Whether you’re a large corporation or a small business, every marketing dollar is precious. It is always important to be on top of how your marketing budget is being spent to make sure you’re getting the most value. So how do you know if you’re not getting full value for your PPC marketing budget? We’ll go through five, PPC-management red flags that should concern you if they apply to you.
1. You Don’t Have Ownership/Access to Your Accounts
Nobody likes feeling like Fred Flintstone in the closing credits. So it still amazes all of us here at Granular that we still have prospective clients ask us if they’ll have access to their accounts. It seems funny, but there are a lot of people out there who never see the AdWords or Bing Ads interface for their company’s account.
How is this possible? Simple. Many agencies will create the AdWords account for you, then claim ownership since they created the new Google account. Even if they give you access, they can remove you at any time. It’s horrible, but we still see it happen all the time. It’s no different than an agency who has a Google Analytics account, and creates a separate property for each client instead of adding the client’s account. Always own your Google properties, then give access to the people working on your account. That way your business will not run into any roadblocks in case you need to switch agencies.
2. You Only See the Numbers. Never Talk About Strategy
Note to all business owners. Nobody knows your business better than you. So how can a PPC marketer run your campaigns to the highest potential if they never discuss strategy with you? Does your PPC marketer know what the top areas of your business are? Do they know what the most profitable areas of your business are? Do you want to move the focus to get more exposure for a new product or service? If you’ve never discussed these questions with your PPC agency, then most likely you’re not getting the results you truly want. Your reports could show great numbers, but do you have concrete proof those good numbers came from the key components of your business?
Failing to map out a strategy can have negative effects. Here’s a perfect example from years ago when I first started out in PPC at a different agency. I started creating new ads for a client using content on the website as well as competitor research. Because I didn’t discuss this with the client, the ad copy didn’t speak exactly to the services they offered. All the ads had to be redone. Time and resources were wasted. It was a newbie mistake, but one that could have been avoided if I just got proper feedback from the client. It’s okay to ask your specialist questions. If you are curious about the decisions being made, ask or offer your input. I love getting feedback from my clients. It makes my job easier and helps me better optimize your account. Verify with your PPC agency that they know your goals and vision for the account.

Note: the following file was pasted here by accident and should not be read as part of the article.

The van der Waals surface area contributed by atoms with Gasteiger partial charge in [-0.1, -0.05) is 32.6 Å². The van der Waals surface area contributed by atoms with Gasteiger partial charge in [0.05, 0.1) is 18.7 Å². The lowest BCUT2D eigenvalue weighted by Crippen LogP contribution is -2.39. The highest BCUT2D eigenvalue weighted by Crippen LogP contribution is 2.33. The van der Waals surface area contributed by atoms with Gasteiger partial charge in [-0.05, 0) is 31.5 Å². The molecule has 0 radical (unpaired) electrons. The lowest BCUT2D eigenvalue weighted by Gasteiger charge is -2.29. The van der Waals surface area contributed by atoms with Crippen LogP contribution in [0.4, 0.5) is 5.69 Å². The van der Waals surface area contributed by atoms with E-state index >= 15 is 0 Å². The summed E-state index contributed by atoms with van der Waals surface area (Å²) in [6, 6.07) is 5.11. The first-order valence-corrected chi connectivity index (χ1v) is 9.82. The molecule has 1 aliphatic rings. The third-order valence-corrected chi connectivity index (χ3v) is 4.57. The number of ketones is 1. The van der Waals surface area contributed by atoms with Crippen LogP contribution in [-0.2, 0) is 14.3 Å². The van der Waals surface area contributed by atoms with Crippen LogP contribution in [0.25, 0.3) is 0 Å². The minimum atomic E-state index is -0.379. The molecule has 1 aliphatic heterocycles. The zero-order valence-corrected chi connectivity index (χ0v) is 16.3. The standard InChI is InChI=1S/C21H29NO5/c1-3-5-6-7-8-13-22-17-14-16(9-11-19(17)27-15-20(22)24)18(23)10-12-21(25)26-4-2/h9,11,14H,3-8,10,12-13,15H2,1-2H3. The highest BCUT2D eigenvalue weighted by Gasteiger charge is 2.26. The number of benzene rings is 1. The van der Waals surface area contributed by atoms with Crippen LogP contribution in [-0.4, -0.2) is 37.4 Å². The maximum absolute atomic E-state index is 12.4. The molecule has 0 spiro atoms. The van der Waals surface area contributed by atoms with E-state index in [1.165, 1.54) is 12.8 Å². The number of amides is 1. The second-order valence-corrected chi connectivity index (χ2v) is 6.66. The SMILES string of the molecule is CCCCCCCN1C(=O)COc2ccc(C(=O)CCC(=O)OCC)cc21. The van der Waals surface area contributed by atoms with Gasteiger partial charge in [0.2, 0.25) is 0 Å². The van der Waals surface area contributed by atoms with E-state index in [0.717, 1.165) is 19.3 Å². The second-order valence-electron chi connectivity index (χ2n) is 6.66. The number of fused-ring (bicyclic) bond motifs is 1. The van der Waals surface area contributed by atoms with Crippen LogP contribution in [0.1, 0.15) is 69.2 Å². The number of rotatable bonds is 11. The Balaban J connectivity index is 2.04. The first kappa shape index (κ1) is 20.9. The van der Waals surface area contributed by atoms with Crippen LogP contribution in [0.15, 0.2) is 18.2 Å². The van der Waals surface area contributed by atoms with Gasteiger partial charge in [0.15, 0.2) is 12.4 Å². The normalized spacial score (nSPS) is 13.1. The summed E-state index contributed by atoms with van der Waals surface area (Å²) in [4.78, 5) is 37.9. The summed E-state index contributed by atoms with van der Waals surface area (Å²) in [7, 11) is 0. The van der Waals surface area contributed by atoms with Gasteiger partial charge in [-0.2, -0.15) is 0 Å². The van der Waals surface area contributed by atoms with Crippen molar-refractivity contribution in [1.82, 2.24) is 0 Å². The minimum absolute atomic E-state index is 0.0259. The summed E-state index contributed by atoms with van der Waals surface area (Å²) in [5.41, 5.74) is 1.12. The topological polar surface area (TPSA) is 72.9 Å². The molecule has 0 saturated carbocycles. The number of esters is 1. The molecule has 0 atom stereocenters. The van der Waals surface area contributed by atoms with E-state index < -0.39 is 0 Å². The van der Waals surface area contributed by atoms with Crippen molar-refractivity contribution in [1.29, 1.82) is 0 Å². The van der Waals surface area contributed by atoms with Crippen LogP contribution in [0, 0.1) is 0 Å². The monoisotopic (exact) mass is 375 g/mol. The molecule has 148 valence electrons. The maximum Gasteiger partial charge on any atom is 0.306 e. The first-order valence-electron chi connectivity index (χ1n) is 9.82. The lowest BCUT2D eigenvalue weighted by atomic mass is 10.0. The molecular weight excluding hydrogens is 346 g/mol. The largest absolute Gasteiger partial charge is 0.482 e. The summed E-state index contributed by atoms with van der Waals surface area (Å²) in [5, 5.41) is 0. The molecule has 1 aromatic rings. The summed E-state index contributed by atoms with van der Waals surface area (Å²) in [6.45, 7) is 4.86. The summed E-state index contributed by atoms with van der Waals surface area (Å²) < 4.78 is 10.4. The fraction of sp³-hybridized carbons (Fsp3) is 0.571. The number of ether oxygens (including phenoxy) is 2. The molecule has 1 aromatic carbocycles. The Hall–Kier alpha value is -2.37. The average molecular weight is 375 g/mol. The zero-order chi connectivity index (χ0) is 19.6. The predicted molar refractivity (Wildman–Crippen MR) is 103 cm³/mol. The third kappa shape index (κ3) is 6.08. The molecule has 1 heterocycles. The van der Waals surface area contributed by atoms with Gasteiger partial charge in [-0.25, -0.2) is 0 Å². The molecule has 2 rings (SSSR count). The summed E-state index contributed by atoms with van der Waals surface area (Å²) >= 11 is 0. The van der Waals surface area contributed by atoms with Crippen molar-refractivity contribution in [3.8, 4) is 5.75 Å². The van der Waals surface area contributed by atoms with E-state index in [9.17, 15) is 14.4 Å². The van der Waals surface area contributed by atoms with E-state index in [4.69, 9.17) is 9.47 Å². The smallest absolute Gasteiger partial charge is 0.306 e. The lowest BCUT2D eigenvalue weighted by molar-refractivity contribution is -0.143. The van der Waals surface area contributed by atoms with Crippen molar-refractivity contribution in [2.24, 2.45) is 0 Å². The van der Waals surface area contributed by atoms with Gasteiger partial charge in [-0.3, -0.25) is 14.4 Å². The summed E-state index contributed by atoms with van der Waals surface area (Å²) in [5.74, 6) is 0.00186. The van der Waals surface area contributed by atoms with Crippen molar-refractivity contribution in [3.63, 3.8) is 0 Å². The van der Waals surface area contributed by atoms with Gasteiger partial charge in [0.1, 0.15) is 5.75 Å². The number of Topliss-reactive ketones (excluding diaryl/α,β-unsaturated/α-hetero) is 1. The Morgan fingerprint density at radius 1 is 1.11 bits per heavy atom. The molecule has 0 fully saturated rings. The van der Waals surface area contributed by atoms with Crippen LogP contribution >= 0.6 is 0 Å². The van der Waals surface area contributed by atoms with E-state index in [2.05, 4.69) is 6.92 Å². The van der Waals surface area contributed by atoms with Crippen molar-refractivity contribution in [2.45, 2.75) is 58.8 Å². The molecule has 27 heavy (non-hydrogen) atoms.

3. Even If You Talk Strategy, Are You Sure It’s Getting Implemented?
Talk is nice. Doing is even better. If you have an inkling that no work is getting done on your account, go find out yourself. Both Google AdWords and Bing Ads have a change history that records every, single change a user makes in the account. I’m talking about extreme bidding changes to ones as simple as updating a campaign title. You can find the change history next to the tabs of your accounts.
All of the changes, in the date range you selected, will be easily laid out. You’ll also get the information of which user made those changes.
Important Point to Remember
Not all of the work PPC marketers do to enhance the success of their client’s campaigns can be found in AdWords’ or Bing’s change history. Here are a few examples of why you might be seeing not a lot of activity in your change history.